06/21/2024, 13.46
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Legislation to protect Indonesian domestic workers is front-page news again

by Steve Suwannarat

Advocates are pushing for legislation following a recent spate of violence against domestic workers. A draft bill was first tabled 20 years ago but never approved. Advocacy groups want the legislation passed because the more liberal President Joko Widodo will be replaced later this year by the more conservative, Retired General Prabowo Subianto.


Jakarta (AsiaNews) – A recent spate of violence against domestic workers has sparked renewed action to get Indonesia’s parliament to pass legislation to protect this group of workers.

Domestic workers number at least five million, mostly women, and for at least 20 years, advocates have urged lawmakers to adopt legislation to protect them since the legal void in the country’s labour laws encourages abuse.

At present, promoters want parliament to legislate before outgoing President Joko Widodo, who is seen as a liberal, is replaced by the new, more conservative president, retired army general Prabowo Subianto.

Several human and labour rights groups warn that without developments soon, the issue could be postponed again indefinitely since a new House of Representatives will take office along with the new president.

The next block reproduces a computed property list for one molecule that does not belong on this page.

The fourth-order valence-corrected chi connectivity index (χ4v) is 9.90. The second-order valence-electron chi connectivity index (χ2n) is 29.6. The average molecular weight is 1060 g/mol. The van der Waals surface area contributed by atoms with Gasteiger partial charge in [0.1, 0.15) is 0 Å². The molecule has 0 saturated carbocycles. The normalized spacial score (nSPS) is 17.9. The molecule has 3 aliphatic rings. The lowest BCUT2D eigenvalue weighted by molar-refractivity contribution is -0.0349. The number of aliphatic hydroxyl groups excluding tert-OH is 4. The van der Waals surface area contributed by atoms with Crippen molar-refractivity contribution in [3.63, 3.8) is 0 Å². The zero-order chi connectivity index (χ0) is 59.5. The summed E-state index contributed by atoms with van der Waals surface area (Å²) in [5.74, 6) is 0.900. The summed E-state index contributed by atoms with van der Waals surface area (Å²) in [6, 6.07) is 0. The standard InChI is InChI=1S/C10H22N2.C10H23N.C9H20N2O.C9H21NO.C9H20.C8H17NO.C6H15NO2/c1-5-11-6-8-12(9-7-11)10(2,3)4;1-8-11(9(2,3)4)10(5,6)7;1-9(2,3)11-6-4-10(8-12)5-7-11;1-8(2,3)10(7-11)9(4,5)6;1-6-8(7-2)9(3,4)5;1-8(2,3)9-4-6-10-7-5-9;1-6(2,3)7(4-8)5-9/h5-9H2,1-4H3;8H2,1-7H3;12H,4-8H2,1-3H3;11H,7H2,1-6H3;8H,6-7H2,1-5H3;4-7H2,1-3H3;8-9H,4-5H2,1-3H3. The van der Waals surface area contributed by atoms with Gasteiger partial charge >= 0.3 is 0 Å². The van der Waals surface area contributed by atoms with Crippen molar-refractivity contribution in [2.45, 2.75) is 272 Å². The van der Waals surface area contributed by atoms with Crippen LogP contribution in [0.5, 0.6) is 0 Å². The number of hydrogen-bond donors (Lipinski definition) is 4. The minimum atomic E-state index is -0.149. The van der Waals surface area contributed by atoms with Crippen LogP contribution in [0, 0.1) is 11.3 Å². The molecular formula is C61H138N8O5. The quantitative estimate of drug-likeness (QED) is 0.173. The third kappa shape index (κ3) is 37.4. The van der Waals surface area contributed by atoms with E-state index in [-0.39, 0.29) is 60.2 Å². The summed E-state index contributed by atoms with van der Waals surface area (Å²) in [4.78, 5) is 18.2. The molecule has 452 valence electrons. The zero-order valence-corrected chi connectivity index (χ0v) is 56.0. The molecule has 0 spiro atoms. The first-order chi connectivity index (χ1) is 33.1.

On Sunday, International Domestic Workers Day, the National Advocacy Network for Domestic Workers (Jala-PRT) held a rally in front of the House of Representatives in the capital.

“The Domestic Workers Bill has been championed for 20 years, yet the House remains reluctant to acknowledge domestic workers as formal workers. As a result, domestic workers continue to face violations of their rights as human beings, workers, and citizens,” said Jala-PRT National Coordinator, Lita Anggraini.

In a country with a huge army of domestic workers, many of whom working abroad, it is hard to understand why it is so hard to get legislation through. For this reason, y any new law should be particularly sensitive.

The bill includes education and training, balanced rights and obligations between workers and employers, reasonable working hours, one full day off per week, 12 days of annual leave, health and employment insurance, a minimum working age of 18 years, and punishment of physical assault against workers. 

However, it falls short on certain specifics like minimum wage, working hours, unionisation, and workers hired directly by families and not through an employment agency.

The bill was originally included in the National Legislation Programme for 2005-2009, and the House conducted research and comparative studies but, in the end, never passed it.

On the whole, despite its shortcomings, it still represents a significant step forward.

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